• C - wrong - porphyrins do not affect glutathione reductase activity
  • D - wrong - porphobilinogen and delta-aminolevulinic acid do not know the have conjugated double bonds, as is the case with porphyrins

Question 3.

  • In biotransformation in the liver, phenobarbital induces the synthesis of a system containing cytochrome P450, generating a greater need for heme for the synthesis of cytochrome P450. This will reduce the concentration of available heme in the hepatocyte, which will increase the production of δ-aminolevulinate and thus increase the production of the δ-aminolevulinate porphyrin precursor with additional toxic effects on the nervous system.

Question 4.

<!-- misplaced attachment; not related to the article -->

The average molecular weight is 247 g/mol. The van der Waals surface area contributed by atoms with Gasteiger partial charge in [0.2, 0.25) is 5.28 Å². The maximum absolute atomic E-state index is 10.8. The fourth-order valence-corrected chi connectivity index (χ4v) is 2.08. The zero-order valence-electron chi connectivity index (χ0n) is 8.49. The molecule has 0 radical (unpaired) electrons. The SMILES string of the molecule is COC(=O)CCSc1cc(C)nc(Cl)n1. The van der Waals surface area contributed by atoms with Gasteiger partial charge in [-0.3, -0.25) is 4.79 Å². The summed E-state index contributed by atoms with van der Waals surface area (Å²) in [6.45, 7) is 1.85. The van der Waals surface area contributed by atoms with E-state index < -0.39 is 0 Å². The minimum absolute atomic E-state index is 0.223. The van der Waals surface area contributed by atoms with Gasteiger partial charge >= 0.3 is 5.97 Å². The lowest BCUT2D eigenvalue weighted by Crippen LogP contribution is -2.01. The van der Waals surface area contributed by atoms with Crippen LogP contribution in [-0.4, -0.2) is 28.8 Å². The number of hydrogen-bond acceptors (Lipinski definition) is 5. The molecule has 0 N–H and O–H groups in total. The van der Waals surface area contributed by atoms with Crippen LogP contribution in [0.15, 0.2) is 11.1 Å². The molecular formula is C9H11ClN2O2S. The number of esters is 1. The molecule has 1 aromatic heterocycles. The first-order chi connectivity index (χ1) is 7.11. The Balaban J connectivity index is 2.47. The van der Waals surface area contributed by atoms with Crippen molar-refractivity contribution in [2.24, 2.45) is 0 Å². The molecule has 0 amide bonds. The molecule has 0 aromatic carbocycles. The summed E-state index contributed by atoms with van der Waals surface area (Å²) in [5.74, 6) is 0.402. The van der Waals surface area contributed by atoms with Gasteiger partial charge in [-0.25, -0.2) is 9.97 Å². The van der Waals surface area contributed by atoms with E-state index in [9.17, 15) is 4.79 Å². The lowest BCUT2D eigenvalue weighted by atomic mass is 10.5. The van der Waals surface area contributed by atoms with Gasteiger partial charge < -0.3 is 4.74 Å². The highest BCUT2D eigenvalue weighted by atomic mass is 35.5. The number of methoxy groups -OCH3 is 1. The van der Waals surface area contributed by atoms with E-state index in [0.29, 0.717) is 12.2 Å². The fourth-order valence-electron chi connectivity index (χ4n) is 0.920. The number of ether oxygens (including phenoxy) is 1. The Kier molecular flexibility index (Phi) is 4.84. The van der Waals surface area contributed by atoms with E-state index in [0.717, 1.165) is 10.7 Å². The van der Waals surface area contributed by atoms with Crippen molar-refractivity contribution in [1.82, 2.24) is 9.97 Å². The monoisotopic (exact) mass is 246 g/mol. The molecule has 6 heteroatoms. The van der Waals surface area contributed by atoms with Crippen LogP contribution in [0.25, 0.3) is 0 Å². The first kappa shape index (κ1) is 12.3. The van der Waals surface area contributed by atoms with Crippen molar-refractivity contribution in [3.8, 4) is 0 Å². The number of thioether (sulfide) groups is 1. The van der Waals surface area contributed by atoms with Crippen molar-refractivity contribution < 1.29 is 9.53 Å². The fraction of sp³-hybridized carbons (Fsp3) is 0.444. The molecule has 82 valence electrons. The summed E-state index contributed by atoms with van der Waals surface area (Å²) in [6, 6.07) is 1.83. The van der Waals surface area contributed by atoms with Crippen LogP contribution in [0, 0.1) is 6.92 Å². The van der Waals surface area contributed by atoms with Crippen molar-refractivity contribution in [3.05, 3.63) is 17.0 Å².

• Microcytic hypochromic anemia develops. It is manifested by low hemoglobin, low plasma Fe concentration, increased transferrin with low Fe saturation, low ferritin, and increased plasma transferrin receptor concentration.

Question 5.

  • Heme synthesis requires the presence of pyridoxal phosphate (a pyridoxine derivative). Pyridoxal phosphate is a cofactor of δ-aminolevulinate synthase, which catalyzes the synthesis of δ-aminolevulinate (a precursor of porphyrins and thus heme) from succinyl-CoA and glycine.

Question 6.

  • Zn-containing ALA dehydratase and ferrochelatase are inhibited by Pb. This means δ-aminolevulinate and protoporphyrin IX are not metabolized, accumulating and leading to reduced heme production. The result is a reduction in hemoglobin production (→ anemia) and a lack of cytochromes (→ impaired electron transport in mitochondria → lack of ATP).